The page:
Admin Error Strips Negreanu of WSOP POY Title
An administration error has stripped Daniel Negreanu of the 2019 World Series of Poker Player of the Year title. The former Team PokerStars Pro had been celebrating his third POY title, but Robert Campbell is the true POY.
Negreanu had enjoyed incredible WSOP and WSOP Europe festivals. Twenty-four cashes, five final tables, and two runner-up finishes netted him $2,207,489. Those results saw Negreanu accumulate 4,074.88 POY points, except one result was entered in error.
WSOP reported Negreanu finished 36th in the $1,000 WSOP.com Online NLHE Championship for $4,734 and 213.10 POY points. It turns out the Canadian did not cash in that event, the data was erroneous.
WSOP POY Error Spotted on Two Plus Two
The error had gone unnoticed initially and the poker community was full of praise for Negreanu’s epic feat. A Two Plus Two forums member called “iskander” started a thread called “2019 WSOP POY Error? Not DNEGS?” It turns out WSOP’s admin team duplicated finishing positions 32nd through 46th for Event #68 and #87.
Ireland’s Max Silver was the true 36th finisher in the $1,000 Online event and not Negreanu. The thread now spans more than 140 posts, the majority coming after WSOP admitted their error.
WSOP Statement on the POY Debacle
The WSOP were quick in publishing a statement about the mix-up, which reads:
After being alerted earlier today of a possible error in our Player of the Year standings, we immediately began to investigate it.
We have confirmed a data entry error was made in our uploading of results into the backend off our website for WSOP Event #68, affecting places 32-46.
The results from Event #87, for places 32-46 in that event, were erroneously and additionally uploaded into the final results of Event #68 – more than two weeks after the completion of Event #68.
When a staffer uploaded the first 15 players who were eliminated in the money of Event #87 on July 16 (which included Daniel Negreanu in 36th place) – instead of uploading those results into Event #87, the staffer, by mistake, uploaded them into Event #68 instead. These were places 32 through 46, the lowest 15 positions to cash in Event #87. This error overwrote the correct results in Event #68 for places 32-46, and 15 players were credited with a cash in Event #68 despite not finishing in that place.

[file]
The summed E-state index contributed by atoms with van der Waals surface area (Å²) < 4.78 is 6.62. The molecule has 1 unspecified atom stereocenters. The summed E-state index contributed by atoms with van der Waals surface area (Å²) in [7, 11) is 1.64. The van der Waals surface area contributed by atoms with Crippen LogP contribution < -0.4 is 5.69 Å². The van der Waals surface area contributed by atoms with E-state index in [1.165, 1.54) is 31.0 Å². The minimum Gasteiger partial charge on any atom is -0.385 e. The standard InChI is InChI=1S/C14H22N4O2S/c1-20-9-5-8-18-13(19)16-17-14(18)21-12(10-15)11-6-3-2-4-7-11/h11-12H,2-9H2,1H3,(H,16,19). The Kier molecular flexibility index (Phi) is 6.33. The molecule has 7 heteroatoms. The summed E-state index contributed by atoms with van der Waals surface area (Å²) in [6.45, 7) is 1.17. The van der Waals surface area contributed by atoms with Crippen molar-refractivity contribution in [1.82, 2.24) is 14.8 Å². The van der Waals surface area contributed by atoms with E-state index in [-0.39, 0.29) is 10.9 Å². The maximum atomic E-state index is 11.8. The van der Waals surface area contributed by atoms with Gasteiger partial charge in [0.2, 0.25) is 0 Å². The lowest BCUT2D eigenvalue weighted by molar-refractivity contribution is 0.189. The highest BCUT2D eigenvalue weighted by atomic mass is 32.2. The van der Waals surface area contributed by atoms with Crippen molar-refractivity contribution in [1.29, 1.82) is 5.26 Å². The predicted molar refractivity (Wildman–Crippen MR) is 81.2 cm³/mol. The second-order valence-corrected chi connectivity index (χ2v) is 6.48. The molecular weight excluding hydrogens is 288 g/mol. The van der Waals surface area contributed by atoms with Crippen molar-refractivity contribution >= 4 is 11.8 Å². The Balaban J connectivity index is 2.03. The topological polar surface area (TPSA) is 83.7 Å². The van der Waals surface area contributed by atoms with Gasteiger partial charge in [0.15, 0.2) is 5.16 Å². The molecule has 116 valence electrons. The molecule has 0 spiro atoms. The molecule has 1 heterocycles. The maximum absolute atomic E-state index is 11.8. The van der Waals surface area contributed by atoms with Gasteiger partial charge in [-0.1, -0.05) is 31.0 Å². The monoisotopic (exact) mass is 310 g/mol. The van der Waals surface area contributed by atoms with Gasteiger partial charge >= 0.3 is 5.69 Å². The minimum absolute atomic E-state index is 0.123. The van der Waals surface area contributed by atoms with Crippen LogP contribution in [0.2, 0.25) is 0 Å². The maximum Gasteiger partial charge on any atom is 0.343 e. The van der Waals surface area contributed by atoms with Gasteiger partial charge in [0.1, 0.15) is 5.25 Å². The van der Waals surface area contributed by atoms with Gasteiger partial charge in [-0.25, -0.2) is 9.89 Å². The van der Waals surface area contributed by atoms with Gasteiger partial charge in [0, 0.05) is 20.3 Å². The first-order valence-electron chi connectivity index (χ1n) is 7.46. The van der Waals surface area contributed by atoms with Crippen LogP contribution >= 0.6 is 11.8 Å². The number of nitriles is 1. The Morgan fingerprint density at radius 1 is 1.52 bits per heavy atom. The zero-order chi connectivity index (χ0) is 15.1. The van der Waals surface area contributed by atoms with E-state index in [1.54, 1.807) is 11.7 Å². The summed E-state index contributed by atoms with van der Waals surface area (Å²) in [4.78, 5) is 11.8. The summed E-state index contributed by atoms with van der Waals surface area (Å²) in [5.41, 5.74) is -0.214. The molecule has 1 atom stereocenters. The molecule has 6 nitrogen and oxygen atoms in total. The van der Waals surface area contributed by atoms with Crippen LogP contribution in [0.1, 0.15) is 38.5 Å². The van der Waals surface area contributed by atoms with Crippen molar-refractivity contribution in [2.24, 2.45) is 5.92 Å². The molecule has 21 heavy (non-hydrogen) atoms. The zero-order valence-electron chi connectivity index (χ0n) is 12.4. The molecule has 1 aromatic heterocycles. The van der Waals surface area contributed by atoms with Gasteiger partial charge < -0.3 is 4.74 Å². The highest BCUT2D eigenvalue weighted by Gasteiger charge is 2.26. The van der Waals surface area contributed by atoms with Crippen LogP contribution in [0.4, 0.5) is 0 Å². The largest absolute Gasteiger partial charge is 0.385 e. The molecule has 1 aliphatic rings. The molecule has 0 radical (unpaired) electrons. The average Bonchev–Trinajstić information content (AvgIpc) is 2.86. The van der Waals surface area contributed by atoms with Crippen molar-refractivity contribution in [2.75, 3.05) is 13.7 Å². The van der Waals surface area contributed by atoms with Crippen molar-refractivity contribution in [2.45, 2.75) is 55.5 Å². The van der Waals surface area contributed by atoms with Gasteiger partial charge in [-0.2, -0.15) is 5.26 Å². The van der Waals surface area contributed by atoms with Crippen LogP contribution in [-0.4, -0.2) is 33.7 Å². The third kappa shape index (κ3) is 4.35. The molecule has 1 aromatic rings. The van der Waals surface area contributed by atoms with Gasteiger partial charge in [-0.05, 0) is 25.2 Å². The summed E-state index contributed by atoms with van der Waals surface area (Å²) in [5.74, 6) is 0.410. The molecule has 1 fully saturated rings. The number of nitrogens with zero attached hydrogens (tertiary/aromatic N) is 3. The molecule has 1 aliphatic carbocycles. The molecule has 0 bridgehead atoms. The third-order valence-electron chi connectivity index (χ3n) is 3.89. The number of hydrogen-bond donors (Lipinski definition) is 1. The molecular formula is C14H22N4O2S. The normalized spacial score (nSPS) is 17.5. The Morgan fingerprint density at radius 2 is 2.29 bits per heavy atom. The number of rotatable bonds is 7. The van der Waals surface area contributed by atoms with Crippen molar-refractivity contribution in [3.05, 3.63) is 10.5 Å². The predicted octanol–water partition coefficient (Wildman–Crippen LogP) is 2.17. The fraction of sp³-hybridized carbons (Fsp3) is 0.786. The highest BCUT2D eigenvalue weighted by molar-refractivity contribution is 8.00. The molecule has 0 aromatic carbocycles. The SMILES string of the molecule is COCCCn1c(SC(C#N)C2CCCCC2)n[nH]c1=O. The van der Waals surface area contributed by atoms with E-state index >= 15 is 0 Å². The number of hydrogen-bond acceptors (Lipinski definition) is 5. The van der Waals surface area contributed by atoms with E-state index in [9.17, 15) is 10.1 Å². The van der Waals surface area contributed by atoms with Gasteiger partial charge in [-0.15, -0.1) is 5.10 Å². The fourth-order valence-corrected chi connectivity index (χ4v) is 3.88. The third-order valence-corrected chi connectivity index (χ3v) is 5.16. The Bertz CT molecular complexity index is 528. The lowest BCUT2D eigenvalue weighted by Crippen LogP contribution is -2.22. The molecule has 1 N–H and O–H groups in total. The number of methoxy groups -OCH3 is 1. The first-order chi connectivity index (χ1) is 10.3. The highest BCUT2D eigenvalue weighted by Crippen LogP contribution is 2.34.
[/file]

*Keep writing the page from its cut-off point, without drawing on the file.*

As a result, Daniel Negreanu was given 213.1 points erroneously in Event #68, an event we verified he did not cash in. 14 other players were also given erroneous points – the same players who properly cashed in Event #87, like Negreanu.
Robert Campbell Announced as the Winner
Recalculating our Player of the Year results today has an impact on the final standings. Robert Campbell finishes in first place with 3961.31 points, with Negreanu dropping to third place with 3861.78. Shaun Deeb‘s points were not affected by the data entry-error, but he moves up into second place, with 3917.32 in the final POY standings.
We have begun to reach out to the affected players to notify them of this mistake. We deeply regret the error.
“We’d like to offer our sincere and public apology to those players who chased the award. It is an amazing thing when poker players pursue history and a sense of sporting honor, and thus it’s a terrible embarrassment for us to stain a great race for the title. We’re going to take the next few months to overhaul the POY and many of our procedures that have gone off course.”
Negreanu Gracious in Defeat
Most poker players would be, rightly, upset about such a serious error but not Negreanu. The Canadian superstar wrote a blog entitled “The WSOP POY Oopsie” where he was gracious in defeat.
Negreanu explained what had happened and claims he didn’t feel “not a single negative emotion or feeling of loss.” He went on to explain he had spent 90% of his call with the WSOP trying to improve the POY system.
His suggestions include limiting the number of events counted towards the POY race. Dividing the POY points by the number of re-entries, and giving more weight to the WSOP Main Event.
Negreanu signed off his blog by revealing he may not have been so calm when he was younger.
“With age comes wisdom, I truly believe that. Had this happened to me when I was a cocky, 25 year old kid, I’m sure I wouldn’t have taken the news the same as I do today. I can honestly say, not s single emotion of loss or upset. My life is awesome. I love the grind, I love the journey, and I don’t live in regret.
“Congrats again to Robert Campbell, you are absolutely a deserving champion despite this unfortunate error. There should be no asterisk beside your name in the record books. You put together an incredible WSOP and WSOPE and no one can ever take that away from you.”